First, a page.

Shakeel Ahmed,
    Bangalore

    Vajpayee’s ‘weak-kneed’ actions will take us nowhere. He is either senile to rake up the Ram mandir issue at regular intervals or is a clever manipulator. Is it necessary for him to be reminded every now and then that he is the PM at the behest of the nda constituents?
    Somnath Amin,
    Mumbai

    It’s unbelievable to hear such things from the the head of a country. The bjp’s sentiments on the Ram temple or Babri Masjid are not the country’s. At most, it is a regional party and at best a north Indian one whose views only reflect the Hindu chauvinist movement. Its partners may not pull out of government because of regional considerations but the country is getting divided unnecessarily.
    Suja Nambiar,
    on e-mail

    The Babri Masjid was demolished when Narasimha Rao was PM and the late Rajiv Gandhi had permitted the shilanyas for the Ram temple. Rao was not given the ticket to contest Lok Sabha elections as the Congress high command felt he had been unable to protect the mosque. Now the same Congress is enacting a drama in Parliament as champions of the Muslims by demanding Advani’s resignation. They’re mistaken if they think it’s going to help them garner Muslim votes.
    A. Srikantaiah,
    Bangalore

    I was recently in Ayodhya. There is no mosque. So another one cannot come up in its place. Consequently, what the prime minister has said makes sense. Let the Ram mandir be built in the same place and let there be a new mosque. Muslims should join Hindu brothers in kar seva to build the mandir and likewise Hindus should help in building the mosque. That should restore harmony between the two communities.
    Dr Leo Rebello,
    Mumbai

    By calling the demolition of the Babri Masjid a reflection of the national sentiment, Vajpayee has convincingly demonstrated his rightist leanings. His blissful ignorance of what’s happening to the Christians in Gujarat also reveals his soft corner for Hindu fundamentalists.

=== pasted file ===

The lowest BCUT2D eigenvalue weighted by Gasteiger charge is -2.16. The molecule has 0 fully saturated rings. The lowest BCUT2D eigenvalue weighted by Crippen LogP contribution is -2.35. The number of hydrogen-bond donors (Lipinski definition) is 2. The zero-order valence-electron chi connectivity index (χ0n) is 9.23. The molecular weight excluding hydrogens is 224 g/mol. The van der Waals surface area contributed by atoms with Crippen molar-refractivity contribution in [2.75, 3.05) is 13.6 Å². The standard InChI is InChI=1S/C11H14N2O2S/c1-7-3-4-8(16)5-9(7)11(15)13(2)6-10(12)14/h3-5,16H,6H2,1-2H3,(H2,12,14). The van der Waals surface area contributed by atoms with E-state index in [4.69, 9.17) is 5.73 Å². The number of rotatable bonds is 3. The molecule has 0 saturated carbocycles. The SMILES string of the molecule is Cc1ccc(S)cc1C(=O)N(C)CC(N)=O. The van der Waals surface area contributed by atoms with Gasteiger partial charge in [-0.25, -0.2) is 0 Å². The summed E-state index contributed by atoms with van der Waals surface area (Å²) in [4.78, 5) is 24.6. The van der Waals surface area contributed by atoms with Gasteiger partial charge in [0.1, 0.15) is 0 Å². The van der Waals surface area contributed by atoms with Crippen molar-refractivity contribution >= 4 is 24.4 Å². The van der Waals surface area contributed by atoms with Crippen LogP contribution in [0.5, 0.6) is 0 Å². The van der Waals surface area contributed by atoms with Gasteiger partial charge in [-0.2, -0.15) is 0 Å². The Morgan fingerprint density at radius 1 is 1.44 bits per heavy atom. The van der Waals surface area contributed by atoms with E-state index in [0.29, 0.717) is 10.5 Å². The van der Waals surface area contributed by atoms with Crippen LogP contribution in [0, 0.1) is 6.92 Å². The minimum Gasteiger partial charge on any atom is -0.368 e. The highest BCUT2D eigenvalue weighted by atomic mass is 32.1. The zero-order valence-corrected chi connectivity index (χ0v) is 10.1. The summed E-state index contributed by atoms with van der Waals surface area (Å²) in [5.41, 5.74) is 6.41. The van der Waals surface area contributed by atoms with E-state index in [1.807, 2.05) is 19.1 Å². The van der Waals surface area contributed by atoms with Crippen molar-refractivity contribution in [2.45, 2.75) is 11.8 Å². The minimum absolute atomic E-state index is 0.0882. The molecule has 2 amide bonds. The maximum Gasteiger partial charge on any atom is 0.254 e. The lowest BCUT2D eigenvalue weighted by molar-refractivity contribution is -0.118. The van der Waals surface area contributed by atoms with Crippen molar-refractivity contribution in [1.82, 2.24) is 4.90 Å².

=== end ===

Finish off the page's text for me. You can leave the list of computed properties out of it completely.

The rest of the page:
Sanjay Kumar,
    Delhi

    Why is the Opposition raising such a furore against Vajpayee’s support for the Ram mandir? Had he suggested a mosque at Ayodhya, he would have been termed a champion of secularism. Hindu issues always seem communal while appeasement of minorities is considered secular.
    B. Kartik Shenoy,
    on e-mail

    When you come to the end of a rope, you tie a knot and hang onto it. Morally, our PM has no choice but to hang on, no matter what the circumstances.
    G. Thrivikram,
    Bangalore

    Even though Uma Bharati’s statements reek of political overtones, I’d still subscribe to her views that a court of law cannot echo the sentiments of a nation at large. In my opinion, the only way to resolve the Ramjanmabhoomi impasse is to host a nationwide referendum to settle the issue once and for all.
    Debranjan Dutta,
    Calcutta

    Till now, whatever was said about the bjp and ‘allies’, I found myself trusting Vajpayee as our ‘leader’. Now this very ‘leader’ has let us down by suggesting that anything be built on ‘disputed’ land, land that has been ‘acquired’ by force, disrespect and shamelessness. Thank you for a timely report on this idiocy, and the many others that our country seems to be suffering from, courtesy our ‘leaders’.
    Abdullah Sayyed,
    Bangalore

    Please, Mr Vajpayee, don’t waste your time on dead issues like Ayodhya. You and your fellow countrymen can’t afford to go back to the 15th century. We as the world’s second-most populated country have some real issues like the rising population, economy, internal security, poverty and much more that need your attention.
    Ashutosh Jha,
    New Delhi

    The bjp should not forget that it might sail to power once or twice using a communal trumpcard, but will not necessarily continue to win.
    Dr Daniel Sathiaraj,
    Hyderabad